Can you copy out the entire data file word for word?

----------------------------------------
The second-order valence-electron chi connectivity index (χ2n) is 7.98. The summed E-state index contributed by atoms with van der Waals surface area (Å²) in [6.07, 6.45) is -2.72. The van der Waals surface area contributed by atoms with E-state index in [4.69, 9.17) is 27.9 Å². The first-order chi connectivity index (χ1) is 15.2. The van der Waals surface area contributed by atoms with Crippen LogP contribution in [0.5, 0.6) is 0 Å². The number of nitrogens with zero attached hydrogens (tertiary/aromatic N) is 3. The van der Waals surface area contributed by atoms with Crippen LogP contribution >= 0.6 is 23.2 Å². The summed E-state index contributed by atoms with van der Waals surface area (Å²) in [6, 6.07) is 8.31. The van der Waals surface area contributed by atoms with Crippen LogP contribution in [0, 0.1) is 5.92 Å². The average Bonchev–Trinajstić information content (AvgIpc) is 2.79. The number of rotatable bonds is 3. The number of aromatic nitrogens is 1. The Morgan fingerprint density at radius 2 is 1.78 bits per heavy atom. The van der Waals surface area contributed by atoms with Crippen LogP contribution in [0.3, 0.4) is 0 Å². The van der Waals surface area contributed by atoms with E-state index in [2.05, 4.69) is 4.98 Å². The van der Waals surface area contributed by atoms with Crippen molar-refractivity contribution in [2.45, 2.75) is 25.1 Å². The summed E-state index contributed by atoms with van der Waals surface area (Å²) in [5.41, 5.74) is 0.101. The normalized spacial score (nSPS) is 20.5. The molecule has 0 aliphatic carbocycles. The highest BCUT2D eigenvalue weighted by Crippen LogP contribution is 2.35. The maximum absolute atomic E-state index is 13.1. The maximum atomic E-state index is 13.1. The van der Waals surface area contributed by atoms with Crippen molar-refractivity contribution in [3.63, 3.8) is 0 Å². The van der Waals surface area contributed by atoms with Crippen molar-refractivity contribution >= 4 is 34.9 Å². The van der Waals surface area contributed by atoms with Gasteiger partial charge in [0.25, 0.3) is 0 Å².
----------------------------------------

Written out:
The second-order valence-electron chi connectivity index (χ2n) is 7.98. The summed E-state index contributed by atoms with van der Waals surface area (Å²) in [6.07, 6.45) is -2.72. The van der Waals surface area contributed by atoms with E-state index in [4.69, 9.17) is 27.9 Å². The first-order chi connectivity index (χ1) is 15.2. The van der Waals surface area contributed by atoms with Crippen LogP contribution in [0.5, 0.6) is 0 Å². The number of nitrogens with zero attached hydrogens (tertiary/aromatic N) is 3. The van der Waals surface area contributed by atoms with Crippen LogP contribution >= 0.6 is 23.2 Å². The summed E-state index contributed by atoms with van der Waals surface area (Å²) in [6, 6.07) is 8.31. The van der Waals surface area contributed by atoms with Crippen LogP contribution in [0, 0.1) is 5.92 Å². The average Bonchev–Trinajstić information content (AvgIpc) is 2.79. The number of rotatable bonds is 3. The number of aromatic nitrogens is 1. The Morgan fingerprint density at radius 2 is 1.78 bits per heavy atom. The van der Waals surface area contributed by atoms with Crippen LogP contribution in [0.3, 0.4) is 0 Å². The van der Waals surface area contributed by atoms with E-state index in [2.05, 4.69) is 4.98 Å². The van der Waals surface area contributed by atoms with Crippen molar-refractivity contribution in [2.45, 2.75) is 25.1 Å². The summed E-state index contributed by atoms with van der Waals surface area (Å²) in [5.41, 5.74) is 0.101. The normalized spacial score (nSPS) is 20.5. The molecule has 0 aliphatic carbocycles. The highest BCUT2D eigenvalue weighted by Crippen LogP contribution is 2.35. The maximum absolute atomic E-state index is 13.1. The maximum atomic E-state index is 13.1. The van der Waals surface area contributed by atoms with Crippen molar-refractivity contribution in [3.63, 3.8) is 0 Å². The van der Waals surface area contributed by atoms with Crippen molar-refractivity contribution >= 4 is 34.9 Å². The van der Waals surface area contributed by atoms with Gasteiger partial charge in [0.25, 0.3) is 0 Å².